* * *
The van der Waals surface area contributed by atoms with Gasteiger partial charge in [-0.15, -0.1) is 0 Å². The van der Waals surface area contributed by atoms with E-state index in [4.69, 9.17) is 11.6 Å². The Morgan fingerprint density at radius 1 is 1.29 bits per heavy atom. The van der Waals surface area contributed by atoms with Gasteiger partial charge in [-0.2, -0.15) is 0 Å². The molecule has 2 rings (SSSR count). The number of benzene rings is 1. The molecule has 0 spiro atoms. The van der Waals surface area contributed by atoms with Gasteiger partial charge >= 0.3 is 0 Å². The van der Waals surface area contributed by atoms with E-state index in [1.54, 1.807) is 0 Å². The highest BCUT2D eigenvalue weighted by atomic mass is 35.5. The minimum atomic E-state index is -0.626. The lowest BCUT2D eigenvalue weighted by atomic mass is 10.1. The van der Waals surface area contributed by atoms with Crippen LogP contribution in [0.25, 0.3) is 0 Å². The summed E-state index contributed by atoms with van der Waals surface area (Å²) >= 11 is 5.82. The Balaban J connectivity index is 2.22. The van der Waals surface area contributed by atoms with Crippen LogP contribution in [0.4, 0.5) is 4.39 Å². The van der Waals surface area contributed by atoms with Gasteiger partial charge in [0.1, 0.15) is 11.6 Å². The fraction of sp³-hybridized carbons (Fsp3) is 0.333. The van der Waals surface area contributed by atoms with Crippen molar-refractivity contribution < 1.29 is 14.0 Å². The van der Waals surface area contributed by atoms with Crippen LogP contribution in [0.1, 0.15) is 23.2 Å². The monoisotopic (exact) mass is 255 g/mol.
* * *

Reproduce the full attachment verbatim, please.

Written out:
The van der Waals surface area contributed by atoms with Gasteiger partial charge in [-0.15, -0.1) is 0 Å². The van der Waals surface area contributed by atoms with E-state index in [4.69, 9.17) is 11.6 Å². The Morgan fingerprint density at radius 1 is 1.29 bits per heavy atom. The van der Waals surface area contributed by atoms with Gasteiger partial charge in [-0.2, -0.15) is 0 Å². The molecule has 2 rings (SSSR count). The number of benzene rings is 1. The molecule has 0 spiro atoms. The van der Waals surface area contributed by atoms with Gasteiger partial charge >= 0.3 is 0 Å². The van der Waals surface area contributed by atoms with E-state index in [1.54, 1.807) is 0 Å². The highest BCUT2D eigenvalue weighted by atomic mass is 35.5. The minimum atomic E-state index is -0.626. The lowest BCUT2D eigenvalue weighted by atomic mass is 10.1. The van der Waals surface area contributed by atoms with Crippen LogP contribution in [0.25, 0.3) is 0 Å². The summed E-state index contributed by atoms with van der Waals surface area (Å²) >= 11 is 5.82. The Balaban J connectivity index is 2.22. The van der Waals surface area contributed by atoms with Crippen LogP contribution in [0.4, 0.5) is 4.39 Å². The van der Waals surface area contributed by atoms with Gasteiger partial charge in [0.1, 0.15) is 11.6 Å². The fraction of sp³-hybridized carbons (Fsp3) is 0.333. The van der Waals surface area contributed by atoms with Crippen molar-refractivity contribution < 1.29 is 14.0 Å². The van der Waals surface area contributed by atoms with Crippen LogP contribution in [0.1, 0.15) is 23.2 Å². The monoisotopic (exact) mass is 255 g/mol.